Tuesday, June 14, 2011
Couples Counselling: What You Want From Each Other
Have you ever wanted to ask your partner:
Do I matter to you?
Can I count on you?
Are you there for me?
This is what most couples deep down inside want to ask. When you feel your needs are not being met or communication is breaking down then it may be time to seek counselling together.
It’s not really about issues surrounding finances, the kids or sex (although these issues are important). What you really want from each other is a deep emotional attachment. You can fight, but how you re-connect after that is what makes a relationship last. Staying emotionally connected even when you don’t agree with each other is paramount. The core issues behind every major disagreement will always come back to your own emotional needs, and everyone needs a safe place to work out those issues. Couples often bring their own troubled past into relationships. People who are drawn to each other seem to have ability to push each other's buttons. While this can lead to emotional turmoil, it can also be the place to heal your emotional wounds.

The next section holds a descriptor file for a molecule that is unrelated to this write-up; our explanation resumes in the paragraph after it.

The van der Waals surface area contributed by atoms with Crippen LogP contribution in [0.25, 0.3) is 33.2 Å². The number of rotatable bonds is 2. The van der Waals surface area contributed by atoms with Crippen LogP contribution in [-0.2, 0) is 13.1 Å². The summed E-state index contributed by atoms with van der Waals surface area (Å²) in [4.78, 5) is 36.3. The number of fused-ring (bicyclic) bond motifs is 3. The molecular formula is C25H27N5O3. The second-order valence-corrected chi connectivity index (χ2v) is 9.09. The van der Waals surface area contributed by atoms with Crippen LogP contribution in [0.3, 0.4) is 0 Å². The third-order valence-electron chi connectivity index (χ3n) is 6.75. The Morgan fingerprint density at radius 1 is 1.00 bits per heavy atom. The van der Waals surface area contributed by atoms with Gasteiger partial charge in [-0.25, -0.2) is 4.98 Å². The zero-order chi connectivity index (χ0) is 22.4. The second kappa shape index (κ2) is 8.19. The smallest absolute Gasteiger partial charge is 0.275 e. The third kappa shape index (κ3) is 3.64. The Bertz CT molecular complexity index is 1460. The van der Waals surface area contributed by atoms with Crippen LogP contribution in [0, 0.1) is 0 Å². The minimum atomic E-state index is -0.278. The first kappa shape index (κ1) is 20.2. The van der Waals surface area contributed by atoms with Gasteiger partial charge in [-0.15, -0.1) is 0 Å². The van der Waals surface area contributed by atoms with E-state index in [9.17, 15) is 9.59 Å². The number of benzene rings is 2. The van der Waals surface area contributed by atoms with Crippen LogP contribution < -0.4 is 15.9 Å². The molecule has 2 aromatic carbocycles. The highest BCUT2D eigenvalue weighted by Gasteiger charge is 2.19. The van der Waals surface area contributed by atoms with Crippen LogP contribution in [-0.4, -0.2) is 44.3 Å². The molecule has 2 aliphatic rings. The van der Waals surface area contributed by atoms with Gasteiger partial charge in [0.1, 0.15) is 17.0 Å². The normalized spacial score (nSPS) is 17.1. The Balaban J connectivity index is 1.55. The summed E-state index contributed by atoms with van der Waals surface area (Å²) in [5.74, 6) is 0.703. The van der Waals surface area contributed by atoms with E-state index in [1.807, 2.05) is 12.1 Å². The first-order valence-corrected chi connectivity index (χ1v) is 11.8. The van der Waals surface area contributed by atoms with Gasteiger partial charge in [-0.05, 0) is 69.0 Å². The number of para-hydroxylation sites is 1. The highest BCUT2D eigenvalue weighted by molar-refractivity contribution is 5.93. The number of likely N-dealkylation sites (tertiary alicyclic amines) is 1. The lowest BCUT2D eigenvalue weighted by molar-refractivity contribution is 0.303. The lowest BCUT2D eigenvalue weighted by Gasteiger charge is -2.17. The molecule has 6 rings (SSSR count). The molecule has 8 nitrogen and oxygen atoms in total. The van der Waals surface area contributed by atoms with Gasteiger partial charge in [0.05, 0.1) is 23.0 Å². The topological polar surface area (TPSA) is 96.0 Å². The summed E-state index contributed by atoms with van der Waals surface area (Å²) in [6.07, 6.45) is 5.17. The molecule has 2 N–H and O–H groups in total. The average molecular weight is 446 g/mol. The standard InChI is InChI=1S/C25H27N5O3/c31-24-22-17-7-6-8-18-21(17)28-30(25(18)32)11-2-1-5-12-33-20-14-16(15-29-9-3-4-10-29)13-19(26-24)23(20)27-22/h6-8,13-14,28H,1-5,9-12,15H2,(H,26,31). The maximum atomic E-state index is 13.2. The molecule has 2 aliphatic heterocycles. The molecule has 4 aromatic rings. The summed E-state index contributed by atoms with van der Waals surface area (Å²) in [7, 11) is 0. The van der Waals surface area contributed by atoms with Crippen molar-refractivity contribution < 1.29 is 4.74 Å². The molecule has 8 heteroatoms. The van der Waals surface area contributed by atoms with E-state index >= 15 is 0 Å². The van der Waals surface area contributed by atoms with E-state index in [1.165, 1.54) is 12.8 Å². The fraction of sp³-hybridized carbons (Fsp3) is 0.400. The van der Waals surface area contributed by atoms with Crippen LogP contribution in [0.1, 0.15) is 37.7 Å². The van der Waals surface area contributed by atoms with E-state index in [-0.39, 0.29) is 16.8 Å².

According to John Bowlby, “When we have a deep connection with a group of people, it changes how we feel in life". Isolation can be very traumatizing; we don’t do well alone, we aren't wired for it. The quality of relationships has a huge impact on the immune system. Oxytocin (a bonding hormone) is released when two people are emotionally close to each other. A lack of deep emotional bonding can in fact lead to some serious health issues.
When you feel you're growing apart from each other, like you have lost understanding and empathy with your partner, it's time to seek counselling. The role of the therapist is to lead couples into a deeper emotional bond, by creating a safe place in the therapy session for couples to work out their issues. With both of your participation, within a few sessions, you can work towards being heard, understood, and turning each other's company into a refuge rather than a war zone.
Next week, I will look closer at the cycles that couples go through and the role of the therapist in helping them move forward.